Burning Question: Will it help or hurt to increase the minimum wage?
This kind of legislation is enormously popular with the public. Eighty-five percent of Americans polled in 2006 were in favor of the wage increase. And in the last election cycle, ballot measures aimed at raising state minimum wages above the current federal standard passed in all six states where they were considered. Twenty-eight states now have minimum wages higher than $5.15 an hour. It may seem surprising, then, that this would mark the first time in ten years that Congress has increased the federal minimum wage.
The long delay hasn't bothered economists. As a group, we're not nearly so excited about raising the minimum wage--and that's not because we hate poor people. Basic economic theory predicts that, other things being equal, a minimum-wage increase will mean fewer jobs for low-skilled workers.
Admittedly, recent applied studies find that this effect on hiring is minimal. The studies suggest that employers aren't very sensitive to even fairly large changes in the minimum wage. So it would seem that gains to workers who see their wages rise will more than offset the income lost by those workers who lose their jobs.
But the more substantive criticism of minimum-wage legislation is that it's an expensive way of putting money into the hands of poorer Americans. That's because fewer than a fifth of workers currently earning less than $7.25 an hour are living at or below the official poverty threshold. (The rest are mostly teens living with parents, or adults whose spouse or partner has a better-paying job.) As a result, businesses will see their payroll costs increase by about $7 for every $1 that finds its way into the pockets of poor workers.
A better policy would target the poor more directly. Economists' favorite example is the federal earned income tax credit. This program subsidizes the earnings of low-income families by giving them a forty-cent tax credit for every dollar they earn, for example turning $5.15 an hour into $7.21. A family with two kids can receive an annual credit as large as $4,500 (though that credit starts to shrink if a family earns more than $15,000 a year). Not only does this program directly target poor families, but it does so without increasing what it costs employers to hire low-skilled workers.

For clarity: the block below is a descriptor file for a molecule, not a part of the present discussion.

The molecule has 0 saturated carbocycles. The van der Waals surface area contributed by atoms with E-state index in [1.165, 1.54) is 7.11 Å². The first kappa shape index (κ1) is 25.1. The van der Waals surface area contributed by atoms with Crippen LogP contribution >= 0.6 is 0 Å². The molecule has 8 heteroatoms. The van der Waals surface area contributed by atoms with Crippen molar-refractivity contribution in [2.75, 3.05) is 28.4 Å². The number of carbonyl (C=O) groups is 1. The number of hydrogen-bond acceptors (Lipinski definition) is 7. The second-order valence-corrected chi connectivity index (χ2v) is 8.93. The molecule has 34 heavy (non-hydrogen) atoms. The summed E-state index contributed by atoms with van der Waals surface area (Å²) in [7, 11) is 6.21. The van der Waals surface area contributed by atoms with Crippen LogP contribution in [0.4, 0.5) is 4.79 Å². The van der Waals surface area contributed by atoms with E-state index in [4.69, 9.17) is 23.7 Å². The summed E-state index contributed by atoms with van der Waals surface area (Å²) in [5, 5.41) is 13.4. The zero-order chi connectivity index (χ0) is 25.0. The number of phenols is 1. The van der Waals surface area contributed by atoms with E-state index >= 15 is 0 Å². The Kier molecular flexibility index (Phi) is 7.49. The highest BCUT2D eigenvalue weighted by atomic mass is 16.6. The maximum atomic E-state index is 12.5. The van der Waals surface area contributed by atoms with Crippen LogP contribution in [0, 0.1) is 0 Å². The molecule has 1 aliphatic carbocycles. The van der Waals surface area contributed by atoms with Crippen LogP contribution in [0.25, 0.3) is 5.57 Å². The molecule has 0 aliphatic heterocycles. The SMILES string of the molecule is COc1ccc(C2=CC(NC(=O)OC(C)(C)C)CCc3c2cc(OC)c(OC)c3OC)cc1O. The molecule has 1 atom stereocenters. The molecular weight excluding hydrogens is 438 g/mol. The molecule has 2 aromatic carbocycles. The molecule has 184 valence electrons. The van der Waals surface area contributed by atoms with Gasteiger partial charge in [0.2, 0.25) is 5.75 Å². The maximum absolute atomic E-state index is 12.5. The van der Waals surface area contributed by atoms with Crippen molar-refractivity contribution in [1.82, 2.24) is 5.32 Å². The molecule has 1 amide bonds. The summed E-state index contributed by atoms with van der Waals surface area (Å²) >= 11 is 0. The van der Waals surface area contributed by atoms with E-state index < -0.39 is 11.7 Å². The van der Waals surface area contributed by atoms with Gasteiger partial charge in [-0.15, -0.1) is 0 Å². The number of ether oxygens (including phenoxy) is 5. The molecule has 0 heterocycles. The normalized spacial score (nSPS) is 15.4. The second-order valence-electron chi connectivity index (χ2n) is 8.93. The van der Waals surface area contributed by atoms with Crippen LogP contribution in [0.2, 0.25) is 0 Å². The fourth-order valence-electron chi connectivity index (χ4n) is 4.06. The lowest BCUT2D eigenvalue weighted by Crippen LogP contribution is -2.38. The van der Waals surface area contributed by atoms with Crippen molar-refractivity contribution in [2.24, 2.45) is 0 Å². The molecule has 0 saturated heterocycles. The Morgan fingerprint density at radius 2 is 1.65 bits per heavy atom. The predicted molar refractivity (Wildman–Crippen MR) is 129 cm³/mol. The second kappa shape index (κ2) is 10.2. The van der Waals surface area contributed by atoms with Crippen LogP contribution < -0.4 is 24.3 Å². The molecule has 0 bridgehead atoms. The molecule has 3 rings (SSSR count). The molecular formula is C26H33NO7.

This last point is important. Anything that increases employers' costs is going to mean lower profits, higher prices for their customers, or (most likely) some combination of the two. In other words, increased labor costs due to a higher minimum wage almost guarantee higher prices at the convenience stores, gas stations, and fast-food restaurants that hire low-skilled workers. And these are all businesses where poorer Americans spend a disproportionate chunk of their income. In a roundabout way, we're robbing Peter to pay Peter.
Personally, though, I think the best argument in favor of expanding the earned income tax credit (as opposed to raising the minimum wage) is that if boosting the earnings of the working poor is something that we as a society are really interested in doing, then it's something that we as a society should be willing to pay for. The costs of the earned income tax credit are borne broadly because they're funded by federal income taxes that almost all of us pay. The costs of a higher minimum wage, on the other hand, are borne narrowly by businesses that hire low-skilled workers, and by those businesses' customers.
--Jay Corrigan's research interests include the value of nonmarket goods and public-sector economics. In addition to teaching a range of economics courses, he codirects the Environmental Studies Program.
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